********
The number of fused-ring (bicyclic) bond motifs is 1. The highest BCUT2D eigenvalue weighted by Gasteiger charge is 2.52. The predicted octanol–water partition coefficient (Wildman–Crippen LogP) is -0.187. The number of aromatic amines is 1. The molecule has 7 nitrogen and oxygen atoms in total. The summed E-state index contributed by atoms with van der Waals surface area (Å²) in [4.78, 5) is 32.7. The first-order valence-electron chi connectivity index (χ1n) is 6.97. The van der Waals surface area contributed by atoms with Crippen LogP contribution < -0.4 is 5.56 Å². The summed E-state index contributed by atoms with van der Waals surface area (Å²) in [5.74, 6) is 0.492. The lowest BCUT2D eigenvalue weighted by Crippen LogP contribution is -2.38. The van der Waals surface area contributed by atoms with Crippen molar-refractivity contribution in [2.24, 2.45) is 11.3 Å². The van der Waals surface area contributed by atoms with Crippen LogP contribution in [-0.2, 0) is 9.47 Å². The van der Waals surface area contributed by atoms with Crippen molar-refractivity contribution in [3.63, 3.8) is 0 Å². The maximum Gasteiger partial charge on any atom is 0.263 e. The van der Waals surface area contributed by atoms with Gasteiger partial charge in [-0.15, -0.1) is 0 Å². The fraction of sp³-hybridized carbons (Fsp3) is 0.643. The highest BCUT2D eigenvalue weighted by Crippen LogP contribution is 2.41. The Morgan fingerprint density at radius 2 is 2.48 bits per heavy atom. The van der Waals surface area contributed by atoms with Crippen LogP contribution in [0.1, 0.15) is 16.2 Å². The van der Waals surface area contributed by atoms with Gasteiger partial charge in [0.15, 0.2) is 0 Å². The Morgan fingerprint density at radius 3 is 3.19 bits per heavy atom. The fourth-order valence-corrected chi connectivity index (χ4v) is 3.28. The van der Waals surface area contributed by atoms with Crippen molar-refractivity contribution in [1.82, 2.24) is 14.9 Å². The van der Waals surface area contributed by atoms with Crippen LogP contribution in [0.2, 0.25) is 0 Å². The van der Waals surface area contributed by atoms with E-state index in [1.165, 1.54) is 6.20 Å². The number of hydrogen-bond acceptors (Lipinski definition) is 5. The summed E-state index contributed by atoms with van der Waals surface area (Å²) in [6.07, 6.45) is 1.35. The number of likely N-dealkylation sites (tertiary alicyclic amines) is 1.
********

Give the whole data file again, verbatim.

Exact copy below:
The number of fused-ring (bicyclic) bond motifs is 1. The highest BCUT2D eigenvalue weighted by Gasteiger charge is 2.52. The predicted octanol–water partition coefficient (Wildman–Crippen LogP) is -0.187. The number of aromatic amines is 1. The molecule has 7 nitrogen and oxygen atoms in total. The summed E-state index contributed by atoms with van der Waals surface area (Å²) in [4.78, 5) is 32.7. The first-order valence-electron chi connectivity index (χ1n) is 6.97. The van der Waals surface area contributed by atoms with Crippen LogP contribution < -0.4 is 5.56 Å². The summed E-state index contributed by atoms with van der Waals surface area (Å²) in [5.74, 6) is 0.492. The lowest BCUT2D eigenvalue weighted by Crippen LogP contribution is -2.38. The van der Waals surface area contributed by atoms with Crippen molar-refractivity contribution in [2.24, 2.45) is 11.3 Å². The van der Waals surface area contributed by atoms with Crippen LogP contribution in [-0.2, 0) is 9.47 Å². The van der Waals surface area contributed by atoms with Crippen molar-refractivity contribution in [3.63, 3.8) is 0 Å². The maximum Gasteiger partial charge on any atom is 0.263 e. The van der Waals surface area contributed by atoms with Gasteiger partial charge in [-0.15, -0.1) is 0 Å². The fraction of sp³-hybridized carbons (Fsp3) is 0.643. The highest BCUT2D eigenvalue weighted by Crippen LogP contribution is 2.41. The Morgan fingerprint density at radius 2 is 2.48 bits per heavy atom. The van der Waals surface area contributed by atoms with Crippen LogP contribution in [0.1, 0.15) is 16.2 Å². The van der Waals surface area contributed by atoms with Gasteiger partial charge in [0.15, 0.2) is 0 Å². The Morgan fingerprint density at radius 3 is 3.19 bits per heavy atom. The fourth-order valence-corrected chi connectivity index (χ4v) is 3.28. The van der Waals surface area contributed by atoms with Crippen molar-refractivity contribution in [1.82, 2.24) is 14.9 Å². The van der Waals surface area contributed by atoms with Crippen LogP contribution in [0.2, 0.25) is 0 Å². The van der Waals surface area contributed by atoms with E-state index in [1.165, 1.54) is 6.20 Å². The number of hydrogen-bond acceptors (Lipinski definition) is 5. The summed E-state index contributed by atoms with van der Waals surface area (Å²) in [6.07, 6.45) is 1.35. The number of likely N-dealkylation sites (tertiary alicyclic amines) is 1.